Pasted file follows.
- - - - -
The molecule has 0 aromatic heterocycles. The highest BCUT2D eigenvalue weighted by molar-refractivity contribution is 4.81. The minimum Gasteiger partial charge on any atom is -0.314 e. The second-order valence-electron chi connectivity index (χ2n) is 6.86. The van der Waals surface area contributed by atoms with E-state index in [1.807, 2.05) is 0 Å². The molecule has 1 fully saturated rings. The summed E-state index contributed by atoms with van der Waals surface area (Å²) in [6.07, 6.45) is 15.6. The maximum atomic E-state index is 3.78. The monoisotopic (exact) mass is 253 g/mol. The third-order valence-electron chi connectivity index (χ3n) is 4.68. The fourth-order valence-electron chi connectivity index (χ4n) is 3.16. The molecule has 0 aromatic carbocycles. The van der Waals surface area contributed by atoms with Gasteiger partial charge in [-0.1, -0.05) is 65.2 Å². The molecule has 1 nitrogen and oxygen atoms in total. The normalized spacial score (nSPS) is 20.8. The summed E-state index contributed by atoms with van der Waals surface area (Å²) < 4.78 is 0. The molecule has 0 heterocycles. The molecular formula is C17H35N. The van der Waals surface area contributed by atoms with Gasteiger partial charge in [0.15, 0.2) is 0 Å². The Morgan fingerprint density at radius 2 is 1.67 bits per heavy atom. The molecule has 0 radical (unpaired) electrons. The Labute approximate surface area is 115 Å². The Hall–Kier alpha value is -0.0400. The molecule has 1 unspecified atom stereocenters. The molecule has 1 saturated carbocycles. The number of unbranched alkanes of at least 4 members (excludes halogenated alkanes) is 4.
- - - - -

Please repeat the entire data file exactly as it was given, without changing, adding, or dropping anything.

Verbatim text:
The molecule has 0 aromatic heterocycles. The highest BCUT2D eigenvalue weighted by molar-refractivity contribution is 4.81. The minimum Gasteiger partial charge on any atom is -0.314 e. The second-order valence-electron chi connectivity index (χ2n) is 6.86. The van der Waals surface area contributed by atoms with E-state index in [1.807, 2.05) is 0 Å². The molecule has 1 fully saturated rings. The summed E-state index contributed by atoms with van der Waals surface area (Å²) in [6.07, 6.45) is 15.6. The maximum atomic E-state index is 3.78. The monoisotopic (exact) mass is 253 g/mol. The third-order valence-electron chi connectivity index (χ3n) is 4.68. The fourth-order valence-electron chi connectivity index (χ4n) is 3.16. The molecule has 0 aromatic carbocycles. The van der Waals surface area contributed by atoms with Gasteiger partial charge in [-0.1, -0.05) is 65.2 Å². The molecule has 1 nitrogen and oxygen atoms in total. The normalized spacial score (nSPS) is 20.8. The summed E-state index contributed by atoms with van der Waals surface area (Å²) < 4.78 is 0. The molecule has 0 heterocycles. The molecular formula is C17H35N. The van der Waals surface area contributed by atoms with Gasteiger partial charge in [0.15, 0.2) is 0 Å². The Morgan fingerprint density at radius 2 is 1.67 bits per heavy atom. The molecule has 0 radical (unpaired) electrons. The Labute approximate surface area is 115 Å². The Hall–Kier alpha value is -0.0400. The molecule has 1 unspecified atom stereocenters. The molecule has 1 saturated carbocycles. The number of unbranched alkanes of at least 4 members (excludes halogenated alkanes) is 4.